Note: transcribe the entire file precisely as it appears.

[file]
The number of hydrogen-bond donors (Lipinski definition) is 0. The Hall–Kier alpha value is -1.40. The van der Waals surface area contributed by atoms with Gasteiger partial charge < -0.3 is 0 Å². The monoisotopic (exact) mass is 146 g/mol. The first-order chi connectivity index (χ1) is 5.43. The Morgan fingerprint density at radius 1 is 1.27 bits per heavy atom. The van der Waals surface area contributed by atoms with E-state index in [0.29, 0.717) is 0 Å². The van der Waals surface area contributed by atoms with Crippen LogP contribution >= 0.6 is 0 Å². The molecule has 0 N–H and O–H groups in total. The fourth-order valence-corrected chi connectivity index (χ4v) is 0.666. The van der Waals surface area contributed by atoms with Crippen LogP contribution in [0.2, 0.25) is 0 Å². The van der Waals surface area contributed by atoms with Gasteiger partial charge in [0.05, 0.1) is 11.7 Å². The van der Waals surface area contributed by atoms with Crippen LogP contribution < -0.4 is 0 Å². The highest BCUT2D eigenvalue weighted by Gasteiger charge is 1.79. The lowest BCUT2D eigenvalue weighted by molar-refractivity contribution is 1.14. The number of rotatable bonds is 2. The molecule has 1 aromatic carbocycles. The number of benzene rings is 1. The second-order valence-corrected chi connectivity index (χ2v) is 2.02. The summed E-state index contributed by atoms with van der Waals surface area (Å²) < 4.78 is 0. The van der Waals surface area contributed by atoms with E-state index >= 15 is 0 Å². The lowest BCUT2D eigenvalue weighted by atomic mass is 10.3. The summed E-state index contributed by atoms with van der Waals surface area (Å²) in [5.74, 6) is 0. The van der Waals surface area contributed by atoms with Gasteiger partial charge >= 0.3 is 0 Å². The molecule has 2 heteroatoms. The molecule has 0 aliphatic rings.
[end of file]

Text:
The number of hydrogen-bond donors (Lipinski definition) is 0. The Hall–Kier alpha value is -1.40. The van der Waals surface area contributed by atoms with Gasteiger partial charge < -0.3 is 0 Å². The monoisotopic (exact) mass is 146 g/mol. The first-order chi connectivity index (χ1) is 5.43. The Morgan fingerprint density at radius 1 is 1.27 bits per heavy atom. The van der Waals surface area contributed by atoms with E-state index in [0.29, 0.717) is 0 Å². The van der Waals surface area contributed by atoms with Crippen LogP contribution >= 0.6 is 0 Å². The molecule has 0 N–H and O–H groups in total. The fourth-order valence-corrected chi connectivity index (χ4v) is 0.666. The van der Waals surface area contributed by atoms with Crippen LogP contribution in [0.2, 0.25) is 0 Å². The van der Waals surface area contributed by atoms with Gasteiger partial charge in [0.05, 0.1) is 11.7 Å². The van der Waals surface area contributed by atoms with Crippen LogP contribution < -0.4 is 0 Å². The highest BCUT2D eigenvalue weighted by Gasteiger charge is 1.79. The lowest BCUT2D eigenvalue weighted by molar-refractivity contribution is 1.14. The number of rotatable bonds is 2. The molecule has 1 aromatic carbocycles. The number of benzene rings is 1. The second-order valence-corrected chi connectivity index (χ2v) is 2.02. The summed E-state index contributed by atoms with van der Waals surface area (Å²) < 4.78 is 0. The van der Waals surface area contributed by atoms with E-state index >= 15 is 0 Å². The lowest BCUT2D eigenvalue weighted by atomic mass is 10.3. The summed E-state index contributed by atoms with van der Waals surface area (Å²) in [5.74, 6) is 0. The van der Waals surface area contributed by atoms with Gasteiger partial charge >= 0.3 is 0 Å². The molecule has 2 heteroatoms. The molecule has 0 aliphatic rings.